ZEEM listing requirements to be gazetted

THE Zimbabwe Emerging Enterprise Market (ZEEM) listing requirements and rules, which once approved, will allow small and medium enterprises (SMEs) to list on the secondary bourse, are now with the Attorney-General’s (AG) Office for review before being gazetted into law.
Zimbabwe Stock Exchange (ZSE) acting CEO Martin Matanda told NewsDay recently in emailed responses that once ZEEM is approved it would be set up as a separate board.

“We confirm that we received input from the Securities and Exchange Commission of Zimbabwe (SECZ) on the matter and the ZEEM listings rules were accordingly finalised taking into account the said input from the regulator. The current status is that we wait for the gazetting of the rules and ZEEM will be set up as a separate board on the ZSE,” Matanda said.

He said ZSE already has a system in place for the secondary board.

Matanda added that the gazetting was expected in the next few months.

ZSE sent the framework to the AG’s Office during the first quarter of the year after receiving recommendations concerning ZEEM from SECZ in the fourth quarter of 2016.

According to Matanda, the AG’s Office had a lot of work which was delaying the process.

The listing requirements of ZEEM, that were crafted along with the idea, will still apply. These include that each ZEEM applicant needs at least $250 000, but not exceeding $9,99 million, in share capital and providing audited financials for at least one financial period prior to listing.

Also, SMEs would need to have a minimum of 50 public shareholders, achieve at least 26% public shareholding and appoint a designated adviser.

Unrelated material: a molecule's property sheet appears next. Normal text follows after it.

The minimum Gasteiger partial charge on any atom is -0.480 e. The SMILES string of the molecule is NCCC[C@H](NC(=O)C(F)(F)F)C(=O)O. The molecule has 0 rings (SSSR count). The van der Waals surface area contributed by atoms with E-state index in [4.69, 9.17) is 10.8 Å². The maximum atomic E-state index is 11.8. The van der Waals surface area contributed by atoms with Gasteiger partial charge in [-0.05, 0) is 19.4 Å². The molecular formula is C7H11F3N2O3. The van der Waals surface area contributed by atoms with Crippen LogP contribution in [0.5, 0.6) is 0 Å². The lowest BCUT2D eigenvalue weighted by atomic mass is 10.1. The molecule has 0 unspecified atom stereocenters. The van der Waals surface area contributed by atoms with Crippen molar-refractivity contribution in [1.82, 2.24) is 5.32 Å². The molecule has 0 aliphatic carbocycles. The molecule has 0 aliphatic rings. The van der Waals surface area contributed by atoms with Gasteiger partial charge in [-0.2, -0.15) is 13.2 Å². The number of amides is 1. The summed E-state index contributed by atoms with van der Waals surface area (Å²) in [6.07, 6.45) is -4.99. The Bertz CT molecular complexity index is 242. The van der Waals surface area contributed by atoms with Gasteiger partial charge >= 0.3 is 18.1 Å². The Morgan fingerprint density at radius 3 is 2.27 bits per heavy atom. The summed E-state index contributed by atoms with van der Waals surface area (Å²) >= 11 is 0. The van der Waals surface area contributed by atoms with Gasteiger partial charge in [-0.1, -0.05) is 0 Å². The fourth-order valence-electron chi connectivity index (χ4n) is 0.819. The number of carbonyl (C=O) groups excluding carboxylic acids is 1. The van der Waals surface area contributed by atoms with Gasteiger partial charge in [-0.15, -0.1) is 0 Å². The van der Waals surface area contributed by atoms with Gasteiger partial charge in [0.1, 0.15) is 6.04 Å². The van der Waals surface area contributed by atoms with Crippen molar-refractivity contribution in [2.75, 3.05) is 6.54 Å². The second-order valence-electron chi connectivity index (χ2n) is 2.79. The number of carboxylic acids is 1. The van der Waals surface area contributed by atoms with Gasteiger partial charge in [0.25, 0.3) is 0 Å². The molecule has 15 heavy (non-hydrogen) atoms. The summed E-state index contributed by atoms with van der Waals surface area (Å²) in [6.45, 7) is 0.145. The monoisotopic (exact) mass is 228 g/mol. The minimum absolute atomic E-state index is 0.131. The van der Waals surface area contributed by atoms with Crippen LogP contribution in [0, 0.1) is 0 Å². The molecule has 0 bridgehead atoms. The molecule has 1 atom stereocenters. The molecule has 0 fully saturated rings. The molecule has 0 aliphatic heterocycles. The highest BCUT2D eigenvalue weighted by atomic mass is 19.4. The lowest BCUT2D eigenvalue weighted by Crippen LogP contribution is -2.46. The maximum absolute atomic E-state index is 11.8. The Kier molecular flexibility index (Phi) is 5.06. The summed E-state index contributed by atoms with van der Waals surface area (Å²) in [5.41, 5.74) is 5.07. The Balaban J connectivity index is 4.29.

Stockbrokers’ Association of Zimbabwe chairperson Benson Gasura said stockbrokers would still play an advisory role in order to help SMEs transition to ZEEM.

“When they [SMEs] come onto the exchange they are raising cheap to long-term capital to build on their businesses, increase on their market share and also their capacity utilisation. So what we anticipate and want to see going forward are companies that will be graduating from the SME bourse to main bourse because they would have become bigger,” he said.

However, SECZ CEO Tafadzwa Chinamo said that while the economy was highly informal, stock markets were not about being informal.

“If our economy was formalising then I would say guys how do we speed up informal small companies into the mainstream economy? Because, by informalising you are simply saying that you have no rules,” Chinamo said.

He said if SMEs wanted to successfully list they would have to be more open to following the best practices such as corporate governance, auditing of accounts and all other relevant structures.–newsday